2014 Update: Blob Rock, Bitty Buttress, and all seasonal raptor closure areas on U.S. Forest Service land will be re-opened August 1, 2014 for climbing.
Each year, Boulder Canyon raptor nesting area closures are in effect starting February 1st through July 31st at Eagle Rock, Security Risk, Blob Rock, and Bitty Buttress. However, the area is monitored and closures are periodically lifted early (due to no active nest, nest site failure, or early fledging). This monitoring program is a partnership with the Forest Service Boulder Ranger District, Boulder Climbing Community, and Audubon Society. Check back periodically during times of closure for updates. More info at www.fs.usda.gov/recmain/arp/recreation.
This information is a public crowdsourcing effort between the Access Fund,
and Mountain Project. You should confirm closures, restrictions, and/or related dates.
2 pitches. Start on top of huge boulder right of North Face Center and a huge, right-facing dihedral. Start right of this dihedral in a crack and head up. Continue thru right-facing system (not the huge one 15 feet left) and when it dies out keep going up on face (crux) to small ledge, then traverse right of arete and belay on small pillar. Head straight up to overhang and crank with a reachy and blind (but perfect) jug above tricky roof and on to easier ground and summit.
I can't help it. So it's crowded. And you can actually still hear traffic...but Cob is my favorite rock in the canyon. It becons to be climbed. And the roof on the second pitch of this route (of course from the cushy belay tabletop in the sky) - exquisite. Big jugs above two pins. Beta? Lay it back and crank!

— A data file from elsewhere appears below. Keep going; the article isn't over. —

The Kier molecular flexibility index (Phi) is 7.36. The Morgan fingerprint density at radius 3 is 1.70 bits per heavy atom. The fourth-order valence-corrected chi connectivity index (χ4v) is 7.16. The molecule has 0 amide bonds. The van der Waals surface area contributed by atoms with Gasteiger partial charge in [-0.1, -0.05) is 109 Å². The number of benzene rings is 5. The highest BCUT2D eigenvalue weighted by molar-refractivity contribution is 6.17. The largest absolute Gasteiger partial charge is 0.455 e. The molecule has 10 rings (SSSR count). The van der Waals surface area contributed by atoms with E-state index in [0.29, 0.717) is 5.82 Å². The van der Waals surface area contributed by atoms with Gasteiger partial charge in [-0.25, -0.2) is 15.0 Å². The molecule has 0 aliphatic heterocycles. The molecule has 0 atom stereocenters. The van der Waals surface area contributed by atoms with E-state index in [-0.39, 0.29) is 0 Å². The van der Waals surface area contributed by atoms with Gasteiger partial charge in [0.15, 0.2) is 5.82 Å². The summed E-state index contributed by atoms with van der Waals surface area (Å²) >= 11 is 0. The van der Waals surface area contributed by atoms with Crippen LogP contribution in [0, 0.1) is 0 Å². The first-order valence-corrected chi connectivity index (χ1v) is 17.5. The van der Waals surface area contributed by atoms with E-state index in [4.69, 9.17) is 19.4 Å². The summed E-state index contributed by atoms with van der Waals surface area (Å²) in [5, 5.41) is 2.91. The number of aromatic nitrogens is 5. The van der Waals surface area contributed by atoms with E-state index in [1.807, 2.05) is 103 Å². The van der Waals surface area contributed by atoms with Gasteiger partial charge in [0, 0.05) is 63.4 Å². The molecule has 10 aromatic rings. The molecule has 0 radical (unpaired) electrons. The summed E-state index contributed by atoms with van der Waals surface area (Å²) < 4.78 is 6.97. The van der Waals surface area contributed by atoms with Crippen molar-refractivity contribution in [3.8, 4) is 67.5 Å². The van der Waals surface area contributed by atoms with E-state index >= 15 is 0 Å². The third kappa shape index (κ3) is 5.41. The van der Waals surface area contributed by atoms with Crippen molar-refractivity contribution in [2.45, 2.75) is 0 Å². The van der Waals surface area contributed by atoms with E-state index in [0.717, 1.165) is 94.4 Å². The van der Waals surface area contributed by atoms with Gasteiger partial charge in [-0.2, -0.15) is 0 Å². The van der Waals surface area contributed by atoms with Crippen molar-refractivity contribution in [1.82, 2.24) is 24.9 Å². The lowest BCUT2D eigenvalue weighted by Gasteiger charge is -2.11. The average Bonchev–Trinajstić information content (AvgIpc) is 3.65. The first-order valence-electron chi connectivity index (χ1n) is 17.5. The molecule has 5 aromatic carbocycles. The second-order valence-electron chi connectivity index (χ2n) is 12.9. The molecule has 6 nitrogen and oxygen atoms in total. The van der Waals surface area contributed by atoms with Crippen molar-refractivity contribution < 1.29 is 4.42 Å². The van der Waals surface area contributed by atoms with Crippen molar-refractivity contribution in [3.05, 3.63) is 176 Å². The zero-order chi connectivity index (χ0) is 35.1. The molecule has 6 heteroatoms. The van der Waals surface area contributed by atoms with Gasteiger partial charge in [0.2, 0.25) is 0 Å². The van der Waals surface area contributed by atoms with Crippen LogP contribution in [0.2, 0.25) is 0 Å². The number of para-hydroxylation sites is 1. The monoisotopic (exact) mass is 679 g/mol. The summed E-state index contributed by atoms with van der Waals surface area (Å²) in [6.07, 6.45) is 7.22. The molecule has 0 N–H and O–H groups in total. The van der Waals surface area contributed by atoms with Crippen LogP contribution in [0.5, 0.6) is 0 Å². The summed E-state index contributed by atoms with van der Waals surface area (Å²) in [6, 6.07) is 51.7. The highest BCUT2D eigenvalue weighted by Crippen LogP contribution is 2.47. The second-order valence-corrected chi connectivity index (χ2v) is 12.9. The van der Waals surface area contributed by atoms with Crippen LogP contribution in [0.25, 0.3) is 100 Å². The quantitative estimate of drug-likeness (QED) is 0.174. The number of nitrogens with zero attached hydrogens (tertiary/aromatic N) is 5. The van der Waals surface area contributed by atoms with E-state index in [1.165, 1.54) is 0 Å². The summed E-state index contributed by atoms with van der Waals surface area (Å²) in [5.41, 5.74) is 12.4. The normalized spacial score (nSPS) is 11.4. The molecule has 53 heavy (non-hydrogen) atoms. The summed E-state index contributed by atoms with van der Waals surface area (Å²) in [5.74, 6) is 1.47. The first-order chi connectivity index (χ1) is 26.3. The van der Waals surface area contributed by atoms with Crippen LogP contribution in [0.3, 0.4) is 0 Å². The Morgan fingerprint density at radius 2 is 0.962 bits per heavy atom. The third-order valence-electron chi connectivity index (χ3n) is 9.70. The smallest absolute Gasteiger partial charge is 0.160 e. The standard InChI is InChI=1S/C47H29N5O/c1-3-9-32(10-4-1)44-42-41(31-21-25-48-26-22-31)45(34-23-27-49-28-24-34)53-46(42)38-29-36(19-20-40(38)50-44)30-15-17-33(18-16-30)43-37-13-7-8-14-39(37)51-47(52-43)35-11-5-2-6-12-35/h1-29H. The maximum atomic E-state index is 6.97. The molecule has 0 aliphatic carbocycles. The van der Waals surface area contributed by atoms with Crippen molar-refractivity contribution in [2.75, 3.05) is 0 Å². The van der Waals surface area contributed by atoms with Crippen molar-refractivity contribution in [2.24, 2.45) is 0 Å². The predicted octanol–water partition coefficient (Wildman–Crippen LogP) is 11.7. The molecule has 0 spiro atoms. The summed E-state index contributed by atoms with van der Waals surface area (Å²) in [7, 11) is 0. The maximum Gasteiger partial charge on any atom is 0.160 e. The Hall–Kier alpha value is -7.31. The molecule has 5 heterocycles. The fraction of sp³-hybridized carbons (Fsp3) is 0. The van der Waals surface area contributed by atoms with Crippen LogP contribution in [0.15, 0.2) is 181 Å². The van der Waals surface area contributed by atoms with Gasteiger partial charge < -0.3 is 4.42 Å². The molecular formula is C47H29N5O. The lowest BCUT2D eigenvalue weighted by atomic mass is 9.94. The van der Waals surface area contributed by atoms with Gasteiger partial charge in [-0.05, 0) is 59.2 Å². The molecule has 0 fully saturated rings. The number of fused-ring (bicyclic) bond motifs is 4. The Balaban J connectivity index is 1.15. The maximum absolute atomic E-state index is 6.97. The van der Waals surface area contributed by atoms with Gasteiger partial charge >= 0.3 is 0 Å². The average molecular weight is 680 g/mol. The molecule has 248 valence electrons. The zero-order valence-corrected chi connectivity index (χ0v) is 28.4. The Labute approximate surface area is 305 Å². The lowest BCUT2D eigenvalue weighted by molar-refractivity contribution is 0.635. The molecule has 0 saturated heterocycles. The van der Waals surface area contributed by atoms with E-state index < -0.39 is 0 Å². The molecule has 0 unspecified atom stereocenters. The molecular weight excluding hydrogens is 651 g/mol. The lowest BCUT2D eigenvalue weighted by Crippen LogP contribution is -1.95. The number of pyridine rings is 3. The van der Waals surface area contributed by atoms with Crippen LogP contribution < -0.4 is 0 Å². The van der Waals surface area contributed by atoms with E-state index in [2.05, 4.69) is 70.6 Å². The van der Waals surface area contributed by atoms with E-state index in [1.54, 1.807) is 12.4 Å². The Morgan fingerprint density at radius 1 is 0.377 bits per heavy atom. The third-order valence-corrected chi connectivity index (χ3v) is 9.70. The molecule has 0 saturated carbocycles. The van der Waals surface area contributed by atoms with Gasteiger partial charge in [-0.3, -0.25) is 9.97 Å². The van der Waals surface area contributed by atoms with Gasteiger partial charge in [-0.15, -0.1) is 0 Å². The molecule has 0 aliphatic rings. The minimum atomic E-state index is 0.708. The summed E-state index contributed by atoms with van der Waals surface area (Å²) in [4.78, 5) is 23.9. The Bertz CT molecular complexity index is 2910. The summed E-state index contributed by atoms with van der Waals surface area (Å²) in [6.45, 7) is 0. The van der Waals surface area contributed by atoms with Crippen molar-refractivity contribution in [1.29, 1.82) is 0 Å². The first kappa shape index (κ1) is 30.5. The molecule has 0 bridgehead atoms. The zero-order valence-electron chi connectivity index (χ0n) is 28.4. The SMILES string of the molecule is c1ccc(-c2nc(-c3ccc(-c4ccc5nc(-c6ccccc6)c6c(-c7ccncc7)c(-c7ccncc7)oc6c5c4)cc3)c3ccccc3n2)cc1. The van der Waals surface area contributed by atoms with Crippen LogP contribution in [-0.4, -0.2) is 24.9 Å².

After reading Michael's comments this morning, I KNEW which route I had to do today. Matt's description is accurate - however, I believe the route corresponds to number 8 as drawn on the photo... while the first belay ledge works well at about 5-10 feet down and right (at a fixed pin, just below the large fist-sized jams flake.
Yup, and I have to agree, turning the roof is pretty dang sweet. Took me a couple of minutes to figure it out, but not that bad once you figure it out.
I think you can probably lead this route with just stoppers, hexes, and draws... I rarely had to use cams, and even then it wasn't mandatory. Fun!
I think you mean the second pitch? That's the only place where I couldn't sew it up at will...
At the top/end of that shallow V-dihedral (where the face climbing starts) there was a great stance just left of it on a ledge. I was able to place a #3 stopper (or close) in a little notch (horizontal placement)- it made me feel a lot better than doing the moves with the .75 camalot 10 feet below.
well, let's see. I climbed the crack to the right of the tree/bush with great jams and pro, then found myself standing on top of a small triangle/shelf before the face propper. There was a GREAT horizontal stopper placement at hip or lower (can't rememmber) - prob the one you speak of. Then I hit the face and moved straight up and then right to the arete where the small roof/left leaning crack is...I certainly felt the exposure with the rope 15' below me on that stopper! But I am a coward so that was pretty exciting. Maybe the route to the arete was my problem - looked cool/was cool - maybe better pro further up instead of right to the arete?
If you start just below and to the right of the large boulder, there is a nice finger crack. I think that some of the guidebooks call it Northwest Corner Direct and give it a 10a rating. The hands are good but the feet are thin. The crack is easily protected with some smaller stoppers, you can even place one about ten feet up by getting on the boulder to the right. I know how many feel about pre-placing gear, but it protects you from a potentially painful fall into the cave below. A great variation to a wonderful climb. -BPC
Definitely a fun route, spicier than others on [Cob Rock] with that face section. We should all give thanks to Layton for putting this up back in the day, imagine how hard and sketchy that first lead musta been in 59!!!!!